‘No, ma’am. You can call every place I’ve listed. And there are references at the back.’

Constance’s eyes widen momentarily. ‘And your surname – have you been put up to this?’

‘No, ma’am.’

‘This isn’t some game?’


‘Or powerplay?’

‘I want to make it on my own. That why I’ve been busting my balls – excuse me – as you can see from my résumé.’

‘You want to be a career bartender?’

‘I want to own my own place. Eventually, of course.’

‘Stand up.’

Noah jumps to his feet, whereas Constance unwinds to her full height. She comes around the table, and stops before Noah.

‘What do you think, Teo?’ she asks.

Teo shrugs noncommittally.

Constance leans against her desk and folds her arms across her chest. ‘Do you know where you are, Noah?’

‘Of course I do.’

‘Do you really know?’


‘We’re not like other clubs. We’re not like other bars.’

‘I understand.’

‘No, I don’t think you do – you can’t. I have been here so long and don’t fully understand it. It’s the intangible. It’s what makes Prudence unique.’

‘That’s why I want to work here.’

‘We don’t just hand out jobs, Noah. There’s a hierarchy. Opportunities must be earned. But once they’re earned, the sky – as the cliché goes – is the limit. I was little more than a used-up model when I first came here, a single breath from the streets, if not worse. But I became the face of Prudence and, inevitably, her hostess.’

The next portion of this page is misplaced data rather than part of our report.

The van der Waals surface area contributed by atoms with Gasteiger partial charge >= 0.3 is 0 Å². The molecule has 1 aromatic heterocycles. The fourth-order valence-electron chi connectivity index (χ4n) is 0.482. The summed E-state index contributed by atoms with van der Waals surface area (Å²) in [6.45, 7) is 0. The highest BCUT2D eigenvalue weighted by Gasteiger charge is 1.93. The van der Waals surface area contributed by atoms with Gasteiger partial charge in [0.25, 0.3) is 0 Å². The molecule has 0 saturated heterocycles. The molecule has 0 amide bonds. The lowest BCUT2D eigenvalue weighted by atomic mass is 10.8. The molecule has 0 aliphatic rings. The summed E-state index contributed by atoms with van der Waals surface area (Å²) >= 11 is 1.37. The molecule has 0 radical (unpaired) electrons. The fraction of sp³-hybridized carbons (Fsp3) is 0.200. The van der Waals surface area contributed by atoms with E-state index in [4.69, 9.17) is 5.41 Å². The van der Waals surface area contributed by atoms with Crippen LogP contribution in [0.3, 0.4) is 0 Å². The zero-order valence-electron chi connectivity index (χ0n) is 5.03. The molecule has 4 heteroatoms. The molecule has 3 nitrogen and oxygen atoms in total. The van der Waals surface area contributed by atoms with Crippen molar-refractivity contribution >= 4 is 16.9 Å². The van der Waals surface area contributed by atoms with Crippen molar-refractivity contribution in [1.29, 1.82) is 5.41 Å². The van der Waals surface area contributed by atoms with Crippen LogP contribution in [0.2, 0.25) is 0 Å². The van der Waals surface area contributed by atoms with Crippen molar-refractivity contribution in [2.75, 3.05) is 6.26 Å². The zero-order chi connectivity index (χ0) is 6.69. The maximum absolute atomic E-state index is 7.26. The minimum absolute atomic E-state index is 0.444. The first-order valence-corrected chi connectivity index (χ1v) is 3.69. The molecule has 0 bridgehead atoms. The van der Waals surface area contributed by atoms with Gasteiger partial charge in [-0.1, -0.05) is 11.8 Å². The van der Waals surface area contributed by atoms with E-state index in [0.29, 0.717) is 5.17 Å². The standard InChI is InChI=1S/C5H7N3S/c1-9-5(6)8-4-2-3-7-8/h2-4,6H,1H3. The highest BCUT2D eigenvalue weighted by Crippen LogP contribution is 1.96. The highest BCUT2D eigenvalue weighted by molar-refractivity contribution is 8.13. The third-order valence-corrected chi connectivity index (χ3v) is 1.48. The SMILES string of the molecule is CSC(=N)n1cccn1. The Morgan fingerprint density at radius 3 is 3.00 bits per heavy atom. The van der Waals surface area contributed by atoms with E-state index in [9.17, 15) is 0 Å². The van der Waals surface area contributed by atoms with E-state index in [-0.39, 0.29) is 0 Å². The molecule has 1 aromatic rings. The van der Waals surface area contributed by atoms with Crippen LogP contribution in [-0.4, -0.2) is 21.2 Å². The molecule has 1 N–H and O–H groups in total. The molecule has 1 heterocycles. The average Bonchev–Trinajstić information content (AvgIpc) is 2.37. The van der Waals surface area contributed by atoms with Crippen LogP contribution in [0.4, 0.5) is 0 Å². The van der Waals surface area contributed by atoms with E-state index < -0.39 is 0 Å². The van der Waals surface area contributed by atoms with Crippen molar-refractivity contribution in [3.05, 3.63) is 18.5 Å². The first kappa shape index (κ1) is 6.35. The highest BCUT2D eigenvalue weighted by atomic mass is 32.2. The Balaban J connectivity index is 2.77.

‘I’ll do anything.’


Noah nods once. ‘Anything.’



‘If you need to ask, I guess you wouldn’t do anything.’

Noah snaps off his t-shirt, pulling it over his head and throwing it aside. He kicks off his shoes next. Then he pulls down his jeans, steps out of the bundle, and kicks it behind him.

‘All the way, Noah.’

Noah pulls down his briefs, steps out of them, and crosses his hands in front of his crotch.

Constance pushes off from the desk and circles Noah. She admires the tautness of his buttocks, the V of his back, the roundness of his shoulders. He has a body built in the gym – Constance doubts he’s ever genuinely known a hard day’s work in his life.

‘Remove your hands.’

Noah turns to her.

‘Now, please.’

Noah uncrosses his hands. His cock extends from a scattering of trimmed pubic hair. Constance imagines what it would be like hard – it’s length, its girth. She takes the shaft, runs her fingers down to its head. Noah’s cock stiffens in her hand. He lowers his head. She arches one brow.

‘Don’t be embarrassed,’ she says.

Noah’s eyes fleetingly lift to her. Constance releases him.

‘What do you think, Teo?’ she asks.

Again, Teo shrugs noncommittally.

Constance smiles. She gave Teo a similar examination when she first hired him over twenty-four years ago. It ended with him taking her on the desk in a variety of positions – the only man who had dared confront her temerity, and the only man she ever felt open to engage. She sinks into her recliner and leans back.

‘Do you trust in me, Noah?’

‘Yes, ma’am.’

‘Then that’s your first mistake. Trust isn’t something I would surrender freely here. It must be earned. Or bought. However, I do think we can find a position for you – if you could start immediately.’

‘I can!’ Noah nods.

Constance swivels in her recliner. ‘Where do you think, Teo?’

Teo scowls. ‘He has Icon written all over him,’ he says.

‘Perfect,’ Constance says.